Wednesday, April 29, 2009

TRIAL IN FRANCE FOR JEW'S MURDER

Ruth Halimi holds a photo of her son Ilan
Ilan Halimi was brutally tortured before he died

Twenty-seven people have gone on trial in Paris for the kidnapping and killing of a young Jewish man that shocked France three years ago.

A gang targeting Jews in ransom kidnappings has been blamed for the abduction and brutal torture of the victim, Ilan Halimi.

The alleged gang leader, Youssouf Fofana, shouted "God is great" in Arabic as he entered the courtroom.

The killing prompted large demonstrations against anti-Semitism.

Mr Halimi, 23, was kidnapped and brutally tortured for more than three weeks before he was found naked and tied to a tree near a railway track in the suburbs south of Paris.

He had been stabbed and set alight and he died on his way to hospital.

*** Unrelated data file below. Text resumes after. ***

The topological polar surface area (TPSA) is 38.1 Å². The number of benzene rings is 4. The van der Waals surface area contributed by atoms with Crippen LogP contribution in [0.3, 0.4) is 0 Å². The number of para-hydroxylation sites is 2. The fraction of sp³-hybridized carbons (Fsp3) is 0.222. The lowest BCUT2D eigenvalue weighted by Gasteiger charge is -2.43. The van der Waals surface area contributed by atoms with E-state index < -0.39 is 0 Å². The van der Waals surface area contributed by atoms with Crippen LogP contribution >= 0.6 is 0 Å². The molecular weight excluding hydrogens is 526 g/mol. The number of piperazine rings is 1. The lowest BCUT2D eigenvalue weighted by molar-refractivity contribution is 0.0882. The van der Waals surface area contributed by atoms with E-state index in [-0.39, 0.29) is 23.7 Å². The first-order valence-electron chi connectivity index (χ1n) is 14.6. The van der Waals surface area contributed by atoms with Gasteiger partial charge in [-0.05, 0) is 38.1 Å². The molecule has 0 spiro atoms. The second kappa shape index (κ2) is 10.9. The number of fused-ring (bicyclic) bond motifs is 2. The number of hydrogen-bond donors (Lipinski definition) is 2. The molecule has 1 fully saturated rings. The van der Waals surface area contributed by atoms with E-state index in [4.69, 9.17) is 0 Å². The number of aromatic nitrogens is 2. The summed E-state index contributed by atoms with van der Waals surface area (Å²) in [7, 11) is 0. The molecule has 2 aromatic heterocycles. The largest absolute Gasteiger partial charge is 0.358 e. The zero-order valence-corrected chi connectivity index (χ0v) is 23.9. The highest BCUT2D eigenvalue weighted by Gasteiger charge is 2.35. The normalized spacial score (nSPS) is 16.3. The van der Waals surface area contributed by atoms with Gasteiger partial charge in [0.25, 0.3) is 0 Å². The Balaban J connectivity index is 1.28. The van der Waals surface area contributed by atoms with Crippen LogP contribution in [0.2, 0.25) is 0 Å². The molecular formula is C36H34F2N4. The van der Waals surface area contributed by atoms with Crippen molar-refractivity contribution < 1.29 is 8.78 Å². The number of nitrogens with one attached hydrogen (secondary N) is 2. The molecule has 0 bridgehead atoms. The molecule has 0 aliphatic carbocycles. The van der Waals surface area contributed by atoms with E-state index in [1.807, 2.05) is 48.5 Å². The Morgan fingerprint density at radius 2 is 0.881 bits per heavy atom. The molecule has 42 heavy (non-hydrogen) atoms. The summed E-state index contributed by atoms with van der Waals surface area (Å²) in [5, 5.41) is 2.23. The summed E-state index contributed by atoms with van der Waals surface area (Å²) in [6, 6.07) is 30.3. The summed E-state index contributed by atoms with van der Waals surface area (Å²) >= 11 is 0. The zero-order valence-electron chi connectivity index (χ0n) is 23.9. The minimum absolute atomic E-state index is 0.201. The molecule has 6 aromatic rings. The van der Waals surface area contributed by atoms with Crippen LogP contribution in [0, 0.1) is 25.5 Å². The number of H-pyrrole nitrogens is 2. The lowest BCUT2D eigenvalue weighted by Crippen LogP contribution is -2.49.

Youssouf Fofana, the leader of a Paris gang known as The Barbarians, is accused of carrying out the attack and faces life imprisonment if found guilty.

Mr Fofana entered the court wearing a white tracksuit. He looked at Mr Halimi's relatives, shouting "Allahu akbar".

When the judged asked the 28-year-old for his birthday, he said he was born on 13 February, 2006, in Sainte-Genevieve-des-Bois - the date and place of Mr Halimi's death.

Youssouf Fofana, courtroom sketch
Youssouf Fofana has pleaded not guilty to murder

Youssouf Fofana is alleged to have instructed gang members to target Jews and to kidnap them until their families paid a ransom.

He has admitted all the charges, including entrapment and kidnapping but he denies stabbing Mr Halimi to death.

The other defendants have been indicted on lesser charges. As some of them were minors at the time of the crime, the judge excluded the public and the press for the remainder of the trial.

The victim, who worked in a mobile phone shop, was lured by a gang member to an empty apartment in the Parisian suburbs where he was attacked and drugged.

During his ordeal, his family were sent harrowing images and video recordings by his captors.

The then-President, Jacques Chirac, promised his parents a full investigation.

BBC NEWS REPORT.

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